Success Comes in Fours

A professor takes group projects to a new level with his fall colloquium

By Derek Maiolo

Jim Shephard

With Jim Shephard’s upcoming fall colloquium, “Big Problems and Bold Solutions,” the title says it all.

Drawing on lessons he has learned as a business leader, researcher, and educator, Shephard aims to teach students how to collaborate with diverse groups to handle today’s top issues — from global climate change to the lack of affordable housing in Eugene. “No matter what you do in life, you’re going to work with others and you’re going to solve problems,” he said.

A courtesy professor of law and an honors college faculty member since last fall, Shephard is charting new territory with his course. “As far as I can tell, nothing quite like it has been done — at least at the undergraduate level,” he said.

Boldness seems to epitomize Shephard’s own life as much as it does his colloquium.

Shephard graduated from the Clark Honors College in 1980 and has been a flagbearer of its interdisciplinary mentality ever since. He has labored as a fisherman, studied ancient French maritime law, served as CEO of two major companies, and is now working on a book.

Shephard did well as an undergraduate, but he did not spend much time in the classroom. He worked on a fishing boat travelling between Fort Bragg, California and Astoria.

When he wasn’t hauling in salmon and albacore tuna, he was trying to keep up with his coursework. Turning in assignments offshore was not possible before email. “The boat would come into port and I would mail the paper off,” he said. “Back in the ‘70s the professors thought that was really cool.”

Those years on the open ocean gave him a passion for seafaring ships. His most treasured book was a copy of Oxford Book of Ships and the Sea, what he described as the Wikipedia of boats.

He spent four years in college doing intensive research on the origins and the manuscripts of the Rôles d’Oléron, the first offcial maritime laws in northwestern Europe. He went on to get a graduate degree from the University of Poitiers in France and a law degree from Tulane University.

To Shephard, living such a curious, multidisciplinary lifestyle has improved his problem-solving abilities in immeasurable ways.

“I know too many people who were very successful at one thing and failed at everything else,” Shephard said. “It doesn’t work because they failed to realize they have to learn something new.”

One of his biggest problems that required a bold solution came in 2009. Shephard had just become the CEO of a French bank, Banque AIG. That same year, a financial crisis swept Europe, hitting banks especially hard. “That was really a big change in my career,” he said.

The crisis forced the bank to close. It was Shephard’s job to make sure it was done right — “and closing a bank is a very tricky thing to do,” he said.

He was in charge of hundreds of employees spread from Tokyo to London, many of whom had trouble speaking and understanding English. There were also a slew of bank regulations that varied in every country where Banque AIG operated that Shephard had to decipher. “I started having to think about how I solve problems, and how do I get a diverse group of individuals to collaborate and work together effectively,” he said.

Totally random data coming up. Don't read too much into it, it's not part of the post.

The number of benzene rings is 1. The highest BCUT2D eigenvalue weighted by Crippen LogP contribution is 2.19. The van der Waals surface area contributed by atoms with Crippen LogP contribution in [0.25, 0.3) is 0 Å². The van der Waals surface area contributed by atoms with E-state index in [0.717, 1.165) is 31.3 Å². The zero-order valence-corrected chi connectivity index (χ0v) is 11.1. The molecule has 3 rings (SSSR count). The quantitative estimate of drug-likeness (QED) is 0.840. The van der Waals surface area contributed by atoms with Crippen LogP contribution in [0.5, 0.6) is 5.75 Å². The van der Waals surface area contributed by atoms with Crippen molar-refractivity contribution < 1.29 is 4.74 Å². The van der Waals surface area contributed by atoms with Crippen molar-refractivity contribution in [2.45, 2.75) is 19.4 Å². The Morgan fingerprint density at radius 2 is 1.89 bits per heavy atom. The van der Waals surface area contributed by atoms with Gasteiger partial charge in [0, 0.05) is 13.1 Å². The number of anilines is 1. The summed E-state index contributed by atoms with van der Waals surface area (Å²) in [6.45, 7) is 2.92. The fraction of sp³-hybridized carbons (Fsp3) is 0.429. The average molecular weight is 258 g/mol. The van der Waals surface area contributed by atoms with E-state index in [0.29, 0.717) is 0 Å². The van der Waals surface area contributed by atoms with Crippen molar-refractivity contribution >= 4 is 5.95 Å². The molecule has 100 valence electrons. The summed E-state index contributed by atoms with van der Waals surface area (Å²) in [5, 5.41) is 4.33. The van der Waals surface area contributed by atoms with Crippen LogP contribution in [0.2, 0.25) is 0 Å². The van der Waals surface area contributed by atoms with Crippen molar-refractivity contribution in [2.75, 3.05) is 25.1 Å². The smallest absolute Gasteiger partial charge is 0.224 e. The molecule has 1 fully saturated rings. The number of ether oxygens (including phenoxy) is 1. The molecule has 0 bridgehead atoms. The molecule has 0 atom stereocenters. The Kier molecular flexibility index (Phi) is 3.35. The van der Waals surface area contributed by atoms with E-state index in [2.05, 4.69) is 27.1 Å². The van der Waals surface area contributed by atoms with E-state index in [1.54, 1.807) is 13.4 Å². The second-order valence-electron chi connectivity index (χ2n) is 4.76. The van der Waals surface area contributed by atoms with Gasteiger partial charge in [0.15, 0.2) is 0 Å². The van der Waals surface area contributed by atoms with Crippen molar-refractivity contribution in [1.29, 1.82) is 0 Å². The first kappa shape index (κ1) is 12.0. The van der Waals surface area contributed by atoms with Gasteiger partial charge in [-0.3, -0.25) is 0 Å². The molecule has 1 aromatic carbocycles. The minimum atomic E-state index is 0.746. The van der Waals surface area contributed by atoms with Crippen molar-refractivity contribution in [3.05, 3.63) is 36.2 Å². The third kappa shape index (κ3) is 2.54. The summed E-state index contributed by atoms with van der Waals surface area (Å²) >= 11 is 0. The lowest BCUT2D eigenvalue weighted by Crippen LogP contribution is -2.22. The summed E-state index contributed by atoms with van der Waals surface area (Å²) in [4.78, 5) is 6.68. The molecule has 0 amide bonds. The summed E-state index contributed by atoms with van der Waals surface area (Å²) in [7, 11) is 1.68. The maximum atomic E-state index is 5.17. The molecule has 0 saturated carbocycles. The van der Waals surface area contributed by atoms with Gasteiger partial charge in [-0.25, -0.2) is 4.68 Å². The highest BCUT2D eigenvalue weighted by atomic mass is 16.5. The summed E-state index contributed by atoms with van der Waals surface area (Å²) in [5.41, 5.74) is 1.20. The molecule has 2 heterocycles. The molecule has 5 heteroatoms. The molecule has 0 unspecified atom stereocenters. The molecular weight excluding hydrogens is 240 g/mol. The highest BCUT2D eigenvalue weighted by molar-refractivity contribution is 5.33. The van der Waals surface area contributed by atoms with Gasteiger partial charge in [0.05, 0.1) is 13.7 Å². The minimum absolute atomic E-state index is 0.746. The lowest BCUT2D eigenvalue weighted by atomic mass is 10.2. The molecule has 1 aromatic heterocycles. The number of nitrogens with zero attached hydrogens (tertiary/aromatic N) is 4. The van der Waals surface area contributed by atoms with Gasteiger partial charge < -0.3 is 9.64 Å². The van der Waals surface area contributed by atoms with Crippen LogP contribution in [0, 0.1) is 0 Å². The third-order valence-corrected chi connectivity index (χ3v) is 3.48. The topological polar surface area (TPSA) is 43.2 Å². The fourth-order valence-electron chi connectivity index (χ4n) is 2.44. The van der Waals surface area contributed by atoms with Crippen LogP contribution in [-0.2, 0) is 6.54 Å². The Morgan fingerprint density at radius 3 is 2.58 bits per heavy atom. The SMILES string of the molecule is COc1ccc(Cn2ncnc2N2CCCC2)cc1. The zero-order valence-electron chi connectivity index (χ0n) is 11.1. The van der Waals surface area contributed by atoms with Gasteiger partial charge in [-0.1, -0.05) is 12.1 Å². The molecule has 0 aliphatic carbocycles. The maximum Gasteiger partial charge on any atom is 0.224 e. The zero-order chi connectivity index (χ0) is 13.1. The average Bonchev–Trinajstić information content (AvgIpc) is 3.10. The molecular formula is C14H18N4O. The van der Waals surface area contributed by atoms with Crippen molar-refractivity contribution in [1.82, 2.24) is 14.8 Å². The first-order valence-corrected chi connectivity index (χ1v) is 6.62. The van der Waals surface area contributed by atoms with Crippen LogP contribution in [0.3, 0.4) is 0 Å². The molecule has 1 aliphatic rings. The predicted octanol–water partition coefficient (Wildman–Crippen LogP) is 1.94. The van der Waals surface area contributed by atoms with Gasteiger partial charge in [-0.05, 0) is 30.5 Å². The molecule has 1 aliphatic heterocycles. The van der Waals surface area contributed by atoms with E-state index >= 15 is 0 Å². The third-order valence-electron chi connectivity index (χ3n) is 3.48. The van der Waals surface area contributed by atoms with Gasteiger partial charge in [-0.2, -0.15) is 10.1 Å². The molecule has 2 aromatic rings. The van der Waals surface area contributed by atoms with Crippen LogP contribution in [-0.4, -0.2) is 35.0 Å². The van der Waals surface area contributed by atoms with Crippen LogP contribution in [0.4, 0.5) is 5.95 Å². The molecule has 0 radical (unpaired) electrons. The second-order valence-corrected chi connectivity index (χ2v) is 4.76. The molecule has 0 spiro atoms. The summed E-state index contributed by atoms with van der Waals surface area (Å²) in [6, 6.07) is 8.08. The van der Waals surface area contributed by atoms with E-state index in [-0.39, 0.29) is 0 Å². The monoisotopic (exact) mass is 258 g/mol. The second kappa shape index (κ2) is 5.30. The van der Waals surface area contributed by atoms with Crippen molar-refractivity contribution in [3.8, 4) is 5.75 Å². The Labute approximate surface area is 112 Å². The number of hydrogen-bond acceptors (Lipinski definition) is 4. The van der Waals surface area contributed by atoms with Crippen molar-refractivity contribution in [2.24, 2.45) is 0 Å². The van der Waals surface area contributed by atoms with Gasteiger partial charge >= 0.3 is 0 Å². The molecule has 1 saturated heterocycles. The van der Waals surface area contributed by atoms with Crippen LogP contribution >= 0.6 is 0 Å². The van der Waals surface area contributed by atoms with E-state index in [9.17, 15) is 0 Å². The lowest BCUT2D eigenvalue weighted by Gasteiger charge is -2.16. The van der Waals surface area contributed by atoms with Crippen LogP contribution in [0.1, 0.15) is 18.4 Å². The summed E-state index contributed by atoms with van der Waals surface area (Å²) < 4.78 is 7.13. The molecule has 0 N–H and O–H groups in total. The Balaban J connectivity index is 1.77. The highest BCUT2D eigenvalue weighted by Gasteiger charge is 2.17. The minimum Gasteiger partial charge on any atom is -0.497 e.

It is that mindset, coupled with his wide interests, that inspired his newest colloquium. Students will be tasked with developing an innovative, bold solution to an unresolved problem, either in the local community or the world at large.

“ Most disruptive ideas come from people who are not specialists in that field. If you’re not a specialist in something, you’re not caught up in the paradigm that’s been created. ”

What Shephard is looking for are fixes that completely revolutionize how people approach the issue. He called such cutting-edge ideas “disruptive,” using gig economy favorites like Uber and Airbnb that have completely changed the way people travel as examples.

“I am fascinated by disruption,” he said. “I think we live in a world where disruption is becoming more frequent,” because of digital technologies.

It is inevitable that students will need to step out of their majors during the class to think up solutions to far-reaching, interdisciplinary problems — and that is just what Shephard wants. “Most disruptive ideas come from people who are not specialists in that field,” he said. “If you’re not a specialist in something, you’re not caught up in the paradigm that’s been created.”

The class will begin by breaking students into groups of four, who will work together over the term. Shephard even planned this group size to encourage more collaboration. “If you have an odd number, you can always solve a problem by voting,” he said. “If you have an even number you have to create consensus by persuasion.”

The first step will be to agree on what problem each group will tackle over the ten weeks. “The good thing is there is no end of problems to solve,” Shephard said.

After three weeks, groups will present on the problem they chose, why it has not been effectively solved, and why it is important to solve it.

Over the remaining seven weeks, groups will collaborate to devise their groundbreaking solutions. To inform their projects, students will read books from psychology, management, and political science. Community leaders in education, government, and nonprofits will also present to the class throughout the term on big problems their organizations have faced and how they innovated fixes.

Shephard said that it is classes like this that he wished more people whom he has interviewed for jobs had on their résumés. It’s taken him decades of facing big problems to realize that bold, effective solutions only came with collaboration. 

“I didn’t want to hire the smartest people,” he said of his years as a business leader. “I wanted to hire the people that would make the others smarter.”